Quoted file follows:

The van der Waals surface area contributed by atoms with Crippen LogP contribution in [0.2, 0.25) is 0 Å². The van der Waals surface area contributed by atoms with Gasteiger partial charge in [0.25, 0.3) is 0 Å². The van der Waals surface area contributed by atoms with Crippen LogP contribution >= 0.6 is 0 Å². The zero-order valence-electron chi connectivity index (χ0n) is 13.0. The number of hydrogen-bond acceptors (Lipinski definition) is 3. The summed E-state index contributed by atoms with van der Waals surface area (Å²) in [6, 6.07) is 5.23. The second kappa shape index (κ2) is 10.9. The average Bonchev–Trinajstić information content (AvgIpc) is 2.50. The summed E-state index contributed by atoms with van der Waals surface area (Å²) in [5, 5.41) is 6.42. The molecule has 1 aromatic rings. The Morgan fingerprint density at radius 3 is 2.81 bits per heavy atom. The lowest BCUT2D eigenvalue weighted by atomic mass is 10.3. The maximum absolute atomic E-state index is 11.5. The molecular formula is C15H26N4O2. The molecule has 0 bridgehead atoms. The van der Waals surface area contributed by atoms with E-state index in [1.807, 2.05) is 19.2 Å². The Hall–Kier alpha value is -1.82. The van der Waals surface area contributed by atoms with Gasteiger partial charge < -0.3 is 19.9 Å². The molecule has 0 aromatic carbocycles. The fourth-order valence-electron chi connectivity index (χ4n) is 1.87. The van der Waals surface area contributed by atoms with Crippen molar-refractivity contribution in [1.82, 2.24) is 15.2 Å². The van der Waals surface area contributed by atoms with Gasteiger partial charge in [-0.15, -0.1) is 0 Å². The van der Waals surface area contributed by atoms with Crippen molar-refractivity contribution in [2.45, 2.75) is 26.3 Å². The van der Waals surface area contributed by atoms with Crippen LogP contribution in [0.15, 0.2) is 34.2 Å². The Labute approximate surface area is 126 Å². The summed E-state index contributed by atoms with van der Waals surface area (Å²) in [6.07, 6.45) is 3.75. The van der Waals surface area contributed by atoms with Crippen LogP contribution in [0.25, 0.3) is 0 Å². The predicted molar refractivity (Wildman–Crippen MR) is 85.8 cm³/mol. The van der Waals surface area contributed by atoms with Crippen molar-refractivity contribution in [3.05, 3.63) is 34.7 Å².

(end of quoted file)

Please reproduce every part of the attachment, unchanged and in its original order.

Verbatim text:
The van der Waals surface area contributed by atoms with Crippen LogP contribution in [0.2, 0.25) is 0 Å². The van der Waals surface area contributed by atoms with Gasteiger partial charge in [0.25, 0.3) is 0 Å². The van der Waals surface area contributed by atoms with Crippen LogP contribution >= 0.6 is 0 Å². The zero-order valence-electron chi connectivity index (χ0n) is 13.0. The number of hydrogen-bond acceptors (Lipinski definition) is 3. The summed E-state index contributed by atoms with van der Waals surface area (Å²) in [6, 6.07) is 5.23. The second kappa shape index (κ2) is 10.9. The average Bonchev–Trinajstić information content (AvgIpc) is 2.50. The summed E-state index contributed by atoms with van der Waals surface area (Å²) in [5, 5.41) is 6.42. The molecule has 1 aromatic rings. The Morgan fingerprint density at radius 3 is 2.81 bits per heavy atom. The lowest BCUT2D eigenvalue weighted by atomic mass is 10.3. The maximum absolute atomic E-state index is 11.5. The molecular formula is C15H26N4O2. The molecule has 0 bridgehead atoms. The van der Waals surface area contributed by atoms with E-state index in [1.807, 2.05) is 19.2 Å². The Hall–Kier alpha value is -1.82. The van der Waals surface area contributed by atoms with Gasteiger partial charge < -0.3 is 19.9 Å². The molecule has 0 aromatic carbocycles. The fourth-order valence-electron chi connectivity index (χ4n) is 1.87. The van der Waals surface area contributed by atoms with Crippen molar-refractivity contribution in [1.82, 2.24) is 15.2 Å². The van der Waals surface area contributed by atoms with Gasteiger partial charge in [-0.15, -0.1) is 0 Å². The van der Waals surface area contributed by atoms with Crippen molar-refractivity contribution in [2.45, 2.75) is 26.3 Å². The van der Waals surface area contributed by atoms with Crippen LogP contribution in [0.15, 0.2) is 34.2 Å². The Labute approximate surface area is 126 Å². The summed E-state index contributed by atoms with van der Waals surface area (Å²) in [6.07, 6.45) is 3.75. The van der Waals surface area contributed by atoms with Crippen LogP contribution in [0.25, 0.3) is 0 Å². The predicted molar refractivity (Wildman–Crippen MR) is 85.8 cm³/mol. The van der Waals surface area contributed by atoms with Crippen molar-refractivity contribution in [3.05, 3.63) is 34.7 Å².